Judge orders deadlocked New York jury to keep deliberating in 35-year-old case of missing boy Etan Patz

  • Jurors in the trial of Pedro Hernandez, the man accused of murdering Etan Patz more than 30 years ago, said they could not reach a verdict
  • A judge told the jury to keep trying to reach a verdict, an order an attorney are called 'inherently coercive'
  • Hernandez confessed to police that he choked the 6-year-old and stuffed him in a box, but his defense attorneys claim he is mentally ill
  • Patz' disappearance gained national attention, the young boy was one of the first to appear on milk cartons 

Etan: Jurors in the case of the man accused of murdering 6-year-old Etan Pazt (above) said they could not reach a verdict

Etan: Jurors in the case of the man accused of murdering 6-year-old Etan Pazt (above) said they could not reach a verdict

Jurors in the trial of a former deli worker accused of kidnapping and murdering 6-year-old Etan Patz in New York in 1979 said on Wednesday they could not reach a verdict, but a judge ordered them to keep trying.

The New York City boy's 1979 disappearance brought national attention to the issue of missing and abducted children.

Pedro Hernandez, 54, had confessed to police in 2012 that he choked 6-year-old Patz, stuffed him in a box and left him in a New York alley. 

But his defense attorneys had argued that Hernandez is mentally ill and his confession was coerced by police.

The jury in its 11th day of deliberations at state Supreme Court in Manhattan sent a note to Justice Maxwell Wiley.

'We the jury after 10 days of deliberation, want the court to know that we are unable to reach a unanimous decision,' the note read.

Wiley ordered the panel to keep working.

Patz vanished on May 25, 1979 as he walked alone for the first time to a school bus stop in his Manhattan neighborhood. 

The crime long haunted New Yorkers who can recall the massive search for the missing boy, who was never found. He was declared dead in 2001. 

Confession: Pedro Hernandez, 54 (photographed), had confessed to police in 2012 that he choked 6-year-old Patz, stuffed him in a box and left him in aNew York alley

Confession: Pedro Hernandez, 54 (photographed), had confessed to police in 2012 that he choked 6-year-old Patz, stuffed him in a box and left him in aNew York alley

Hernandez's defense attorneys put the blame on Jose Ramos, who dated a Patz family babysitter and was long considered the prime suspect.

Ramos is serving a prison term after being convicted of sexually abusing boys.

Hernandez was arrested in 2012 on a tip that he had confessed to a church prayer group in New Jersey.

Vanished: Patz vanished on May 25, 1979 as he walked alone for the first time to a school bus stop in his Manhattan neighborhood, 

Vanished: Patz vanished on May 25, 1979 as he walked alone for the first time to a school bus stop in his Manhattan neighborhood, 

Site: Hernandez was working in 1979 at this corner convenience store, near the location Patz was last seen

Site: Hernandez was working in 1979 at this corner convenience store, near the location Patz was last seen

In a confession videotaped by police, he described luring Patz into the deli where he worked, taking him to the basement and strangling him.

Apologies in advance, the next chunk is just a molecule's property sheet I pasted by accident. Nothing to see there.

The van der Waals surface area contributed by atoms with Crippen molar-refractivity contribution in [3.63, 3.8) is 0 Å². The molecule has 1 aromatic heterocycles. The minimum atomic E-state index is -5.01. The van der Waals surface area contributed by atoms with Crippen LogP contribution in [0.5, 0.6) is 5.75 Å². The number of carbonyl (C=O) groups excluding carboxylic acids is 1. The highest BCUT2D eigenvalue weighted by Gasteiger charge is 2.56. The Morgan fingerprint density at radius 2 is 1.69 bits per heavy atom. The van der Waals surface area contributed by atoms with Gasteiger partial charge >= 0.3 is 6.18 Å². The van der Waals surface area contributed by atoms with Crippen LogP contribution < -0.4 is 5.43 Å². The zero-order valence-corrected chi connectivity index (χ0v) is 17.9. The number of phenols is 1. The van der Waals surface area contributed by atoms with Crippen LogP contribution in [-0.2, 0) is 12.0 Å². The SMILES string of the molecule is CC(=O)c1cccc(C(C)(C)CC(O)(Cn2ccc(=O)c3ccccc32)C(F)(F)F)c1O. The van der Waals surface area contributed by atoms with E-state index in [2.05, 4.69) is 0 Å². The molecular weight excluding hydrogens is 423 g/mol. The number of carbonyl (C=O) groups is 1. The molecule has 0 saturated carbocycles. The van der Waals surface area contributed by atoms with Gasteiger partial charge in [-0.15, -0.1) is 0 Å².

The 12-member jury was clearly struggling to reach a unanimous decision in the case, which hinged on the now-disputed confession. The panel asked to rehear reams of testimony from the trial, which started in late January.

On Wednesday, the jury asked Justice Wiley for a readback of the lawyers' closing arguments, which took nearly two full days in court. 

Crime: The crime long haunted New Yorkers who can recall the massive search for the missing boy, who was never found, he was declared dead in 2001

Crime: The crime long haunted New Yorkers who can recall the massive search for the missing boy, who was never found, he was declared dead in 2001

But before the judge could tell the jury he would grant the request, the panel sent out a note saying it was deadlocked.

The defense, upon hearing the jury was hung, made a motion for a mistrial, which the judge denied.

Defense attorney Alice Fontier told the court that ordering the jury to keep deliberating is 'inherently coercive' and any continuation of proceedings would be over the strenuous objections of the defense.

Stanley Patz
Julie Patz

Parents: Patz' parents, Stanley (left) and Julie (right) helped bring in an era of law enforcement advances that make it easier to track missing children and communicate between agencies

Disappearance: Patz' disappearance brought attention to the issue of missing and abducted children; his picture was one of the first to appear on milk cartons (here, Patz is seen with his mother Julie)

Disappearance: Patz' disappearance brought attention to the issue of missing and abducted children; his picture was one of the first to appear on milk cartons (here, Patz is seen with his mother Julie)

If the jury remains unable to reach a verdict and a mistrial is declared, it will be up to the prosecution to decide whether to retry the case. 

Patz' disappearance brought attention to the issue of missing and abducted children, and his picture was one of the first to appear on milk cartons. 

His parents helped bring in an era of law enforcement advances that make it easier to track missing children and communicate between agencies.

They were at the White House when Ronald Reagan named May 25 National Missing Children's Day. 

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